Like many in the technology sector, advertising tech firm The Trade Desk (TTD 0.54%) saw its stock price plunge in 2022. At one point, the company's stock exceeded $100 per share in 2021, but several macroeconomic factors this year pummeled shares to a 52-week low of $39.

These macroeconomic conditions, such as high inflation, contributed to a downturn in the digital advertising industry. Moreover, uncertainty around how the industry is dealing with rising consumer privacy concerns contributed to The Trade Desk's stock decline.

How well The Trade Desk navigates these factors affects the company's ability to maintain revenue growth through stormy economic seas. Looking at The Trade Desk's performance through this turbulent year provides insight into what investors can look forward to in 2023 and beyond.

The Trade Desk's revenue performance

Although The Trade Desk's stock price was a roller coaster of ups and downs in 2022, the company proved resilient in the face of an uncertain economy, delivering double-digit, year-over-year revenue growth. The Trade Desk saw revenue rise 36% through three quarters this year, reaching $1.1 billion. Last year, the company didn't hit $1 billion in sales until the fourth quarter.

This revenue growth is astounding given, in 2021, the company saw a massive 55% year-over-year sales increase through three quarters. The Trade Desk's revenue growth last year benefited from consumers spending more time online due to the coronavirus pandemic.

This created a spike in demand for digital advertising as marketers rushed to put ads where customers were. As a result, the advertising industry's digital ad spending growth hit an all-time high in 2021.

With consumers gradually returning to pre-pandemic behavior this year, 2022's global digital ad spending growth cooled off. This makes The Trade Desk's 2022 revenue jump over 2021's high bar particularly impressive as it continues years of consistent revenue growth.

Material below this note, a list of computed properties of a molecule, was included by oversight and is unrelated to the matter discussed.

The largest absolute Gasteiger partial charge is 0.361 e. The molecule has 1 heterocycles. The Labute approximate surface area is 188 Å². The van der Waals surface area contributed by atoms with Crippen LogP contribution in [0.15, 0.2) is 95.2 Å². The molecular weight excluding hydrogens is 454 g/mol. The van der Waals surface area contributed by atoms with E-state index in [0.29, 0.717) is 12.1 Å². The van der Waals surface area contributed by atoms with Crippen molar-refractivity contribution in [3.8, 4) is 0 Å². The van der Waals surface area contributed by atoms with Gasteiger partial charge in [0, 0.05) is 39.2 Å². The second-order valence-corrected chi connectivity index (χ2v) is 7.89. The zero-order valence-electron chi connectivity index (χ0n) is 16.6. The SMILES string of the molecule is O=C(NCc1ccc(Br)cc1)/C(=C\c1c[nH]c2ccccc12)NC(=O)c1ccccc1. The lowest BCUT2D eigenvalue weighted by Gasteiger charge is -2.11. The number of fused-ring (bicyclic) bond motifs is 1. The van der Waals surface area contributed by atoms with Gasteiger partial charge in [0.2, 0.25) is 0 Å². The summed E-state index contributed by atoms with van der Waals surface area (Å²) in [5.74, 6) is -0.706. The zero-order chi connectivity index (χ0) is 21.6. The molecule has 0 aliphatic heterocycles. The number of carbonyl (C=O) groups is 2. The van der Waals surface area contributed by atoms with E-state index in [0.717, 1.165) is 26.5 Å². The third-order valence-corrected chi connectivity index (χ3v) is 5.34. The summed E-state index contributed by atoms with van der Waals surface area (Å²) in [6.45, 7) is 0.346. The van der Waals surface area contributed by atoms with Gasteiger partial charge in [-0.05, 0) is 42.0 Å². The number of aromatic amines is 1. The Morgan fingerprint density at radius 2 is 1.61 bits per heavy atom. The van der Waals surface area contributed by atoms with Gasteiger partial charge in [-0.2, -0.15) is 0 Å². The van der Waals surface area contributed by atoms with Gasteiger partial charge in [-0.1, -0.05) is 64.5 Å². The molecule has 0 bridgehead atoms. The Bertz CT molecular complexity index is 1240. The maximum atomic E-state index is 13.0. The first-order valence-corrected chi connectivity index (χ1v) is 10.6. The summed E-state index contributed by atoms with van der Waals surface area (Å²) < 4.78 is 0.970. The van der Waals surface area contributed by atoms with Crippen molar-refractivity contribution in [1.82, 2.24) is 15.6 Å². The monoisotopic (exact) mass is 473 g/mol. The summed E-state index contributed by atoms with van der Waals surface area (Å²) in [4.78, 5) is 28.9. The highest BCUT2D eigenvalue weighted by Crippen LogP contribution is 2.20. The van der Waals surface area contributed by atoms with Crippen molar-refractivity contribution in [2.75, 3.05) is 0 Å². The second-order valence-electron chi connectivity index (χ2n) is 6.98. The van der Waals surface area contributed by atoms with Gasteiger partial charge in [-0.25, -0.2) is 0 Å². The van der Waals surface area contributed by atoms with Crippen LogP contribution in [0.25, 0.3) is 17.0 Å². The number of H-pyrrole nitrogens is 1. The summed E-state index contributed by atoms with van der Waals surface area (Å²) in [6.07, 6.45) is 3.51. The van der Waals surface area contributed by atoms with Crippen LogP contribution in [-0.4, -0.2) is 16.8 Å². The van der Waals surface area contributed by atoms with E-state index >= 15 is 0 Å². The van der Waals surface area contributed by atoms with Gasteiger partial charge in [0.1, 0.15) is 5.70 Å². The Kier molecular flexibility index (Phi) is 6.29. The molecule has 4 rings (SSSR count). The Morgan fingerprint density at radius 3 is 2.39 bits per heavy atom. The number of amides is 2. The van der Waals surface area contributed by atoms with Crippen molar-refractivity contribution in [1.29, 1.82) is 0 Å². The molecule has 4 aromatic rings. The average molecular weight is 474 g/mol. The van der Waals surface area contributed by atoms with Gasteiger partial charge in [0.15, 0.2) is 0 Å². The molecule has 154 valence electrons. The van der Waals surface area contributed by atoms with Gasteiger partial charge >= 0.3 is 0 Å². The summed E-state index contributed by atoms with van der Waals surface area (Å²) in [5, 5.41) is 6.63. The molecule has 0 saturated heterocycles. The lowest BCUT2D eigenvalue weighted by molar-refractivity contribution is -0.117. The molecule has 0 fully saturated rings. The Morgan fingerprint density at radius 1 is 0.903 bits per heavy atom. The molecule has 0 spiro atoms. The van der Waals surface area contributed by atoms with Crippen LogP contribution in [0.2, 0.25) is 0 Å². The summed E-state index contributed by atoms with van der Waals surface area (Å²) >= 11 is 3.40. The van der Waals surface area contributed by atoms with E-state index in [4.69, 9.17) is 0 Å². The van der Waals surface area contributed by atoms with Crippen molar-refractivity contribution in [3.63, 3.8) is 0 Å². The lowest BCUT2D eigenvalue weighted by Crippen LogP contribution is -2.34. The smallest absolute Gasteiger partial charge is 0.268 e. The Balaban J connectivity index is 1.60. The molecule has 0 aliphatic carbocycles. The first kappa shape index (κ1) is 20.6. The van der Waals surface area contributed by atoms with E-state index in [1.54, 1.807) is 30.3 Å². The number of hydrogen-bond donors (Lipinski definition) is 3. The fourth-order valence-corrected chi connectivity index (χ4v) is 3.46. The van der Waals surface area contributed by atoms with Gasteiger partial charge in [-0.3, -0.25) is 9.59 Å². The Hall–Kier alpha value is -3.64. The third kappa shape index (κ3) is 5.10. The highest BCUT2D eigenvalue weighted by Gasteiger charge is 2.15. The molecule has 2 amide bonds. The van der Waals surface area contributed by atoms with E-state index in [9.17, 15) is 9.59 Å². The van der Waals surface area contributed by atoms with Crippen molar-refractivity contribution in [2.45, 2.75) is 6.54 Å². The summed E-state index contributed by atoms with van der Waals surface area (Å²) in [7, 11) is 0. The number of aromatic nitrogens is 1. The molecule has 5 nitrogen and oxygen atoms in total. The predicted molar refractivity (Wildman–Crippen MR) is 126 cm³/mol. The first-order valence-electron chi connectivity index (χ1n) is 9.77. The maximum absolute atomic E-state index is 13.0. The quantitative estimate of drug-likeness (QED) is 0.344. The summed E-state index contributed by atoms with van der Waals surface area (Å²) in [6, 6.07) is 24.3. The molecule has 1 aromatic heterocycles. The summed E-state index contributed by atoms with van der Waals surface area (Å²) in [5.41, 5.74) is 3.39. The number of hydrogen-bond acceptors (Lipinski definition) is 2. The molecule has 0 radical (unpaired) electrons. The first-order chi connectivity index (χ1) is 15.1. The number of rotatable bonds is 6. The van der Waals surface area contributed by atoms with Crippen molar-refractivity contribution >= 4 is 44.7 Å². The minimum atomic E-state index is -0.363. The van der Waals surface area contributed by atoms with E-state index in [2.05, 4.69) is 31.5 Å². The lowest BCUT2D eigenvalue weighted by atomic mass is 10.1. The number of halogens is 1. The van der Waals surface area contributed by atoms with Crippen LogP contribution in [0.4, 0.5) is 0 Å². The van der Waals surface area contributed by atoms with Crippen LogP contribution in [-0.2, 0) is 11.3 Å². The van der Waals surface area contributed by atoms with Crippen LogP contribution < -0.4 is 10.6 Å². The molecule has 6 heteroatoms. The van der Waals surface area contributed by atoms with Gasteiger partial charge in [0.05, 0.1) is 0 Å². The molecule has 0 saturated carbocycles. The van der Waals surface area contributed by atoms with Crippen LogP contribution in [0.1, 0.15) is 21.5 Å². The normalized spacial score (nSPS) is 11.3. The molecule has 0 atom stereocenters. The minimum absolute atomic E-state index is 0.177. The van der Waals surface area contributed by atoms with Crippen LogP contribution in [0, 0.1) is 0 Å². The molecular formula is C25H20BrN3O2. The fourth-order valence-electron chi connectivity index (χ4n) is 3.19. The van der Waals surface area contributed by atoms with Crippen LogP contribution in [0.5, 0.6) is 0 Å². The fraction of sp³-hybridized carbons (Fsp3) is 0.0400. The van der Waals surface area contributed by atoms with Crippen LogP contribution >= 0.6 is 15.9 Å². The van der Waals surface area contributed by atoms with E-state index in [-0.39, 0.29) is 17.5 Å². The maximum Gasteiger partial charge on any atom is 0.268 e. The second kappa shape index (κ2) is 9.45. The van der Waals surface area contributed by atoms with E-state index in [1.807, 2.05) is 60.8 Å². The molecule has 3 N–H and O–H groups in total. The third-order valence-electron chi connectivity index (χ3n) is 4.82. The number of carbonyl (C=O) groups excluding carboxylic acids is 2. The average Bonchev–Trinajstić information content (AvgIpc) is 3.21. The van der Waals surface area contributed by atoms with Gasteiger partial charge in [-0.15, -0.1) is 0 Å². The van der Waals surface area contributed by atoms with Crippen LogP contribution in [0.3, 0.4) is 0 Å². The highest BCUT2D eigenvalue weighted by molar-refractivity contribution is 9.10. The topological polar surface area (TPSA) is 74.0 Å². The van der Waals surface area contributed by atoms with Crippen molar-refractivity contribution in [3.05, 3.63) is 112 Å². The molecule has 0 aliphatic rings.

TTD Revenue (Annual) Chart

Data by YCharts.

The Trade Desk's answer to digital privacy

A key challenge to The Trade Desk's ongoing revenue growth is how it's addressing consumer privacy concerns while maintaining an advertiser's ability to target consumers with ads. The digital advertising industry is currently undergoing a massive transformation in terms of how it will target consumers in the future, since the traditional use of browser-based, third-party cookies is disappearing.

Apple implemented the ability to opt out of ad targeting by apps on its iPhone last year. So many customers adopted it that Facebook's parent, Meta Platforms, suffered a significant loss of revenue. Alphabet's industry-leading Google Chrome browser is implementing similar changes in the future.

The Trade Desk's answer to the elimination of third-party cookies is its Universal ID 2.0 (UID2) product. UID2 will encrypt a consumer's email address and assign an identifier to it, which is then used by advertisers for digital targeting.

With UID2, advertisers don't get direct access to consumer information, affording consumers with a measure of privacy, while maintaining accurate targeting for ads. UID2 has already been adopted by several large firms in the advertising industry, including Nielsen, PubMatic, and the Omicron Media Group.

The Trade Desk's approach with UID2 helped it secure the contract to provide digital advertising for the Walt Disney Company's streaming service, Disney+. UID2 allows Disney to leverage its proprietary customer data for ad targeting, yet keep its customer identities shielded from marketers buying digital ad space from Disney. Disney+ began showing ads this month, which will contribute to The Trade Desk's fourth-quarter earnings.

More growth for The Trade Desk

Along with revenue growth, The Trade Desk is growing free cash flow. Over the trailing 12 months, The Trade Desk saw free cash flow increase 53% over the prior year, reaching nearly $500 million.

The Trade Desk's success is thanks to the growth of connected TV (CTV). With the advent of streaming, many consumers have cut the cord from cable to CTV, and advertisers are following suit, shifting their spending away from linear television. Industry forecasts estimate CTV ad spending will more than double from last year's $17.2 billion to $43.6 billion by 2026.

This tailwind is already helping The Trade Desk. According to CEO Jeff Green, CTV is The Trade Desk's "fastest growing channel and it has rapidly become our largest."

In addition, the digital ad industry's overall growth from $521 billion in ad spending last year to $876 billion in 2026, combined with The Trade Desk's CTV and UID2 successes, means the company is capable of maintaining its history of revenue growth for years. Its ability to increase revenue amid this year's uncertain economic environment shows the company is resilient. These factors make The Trade Desk look like a good buy.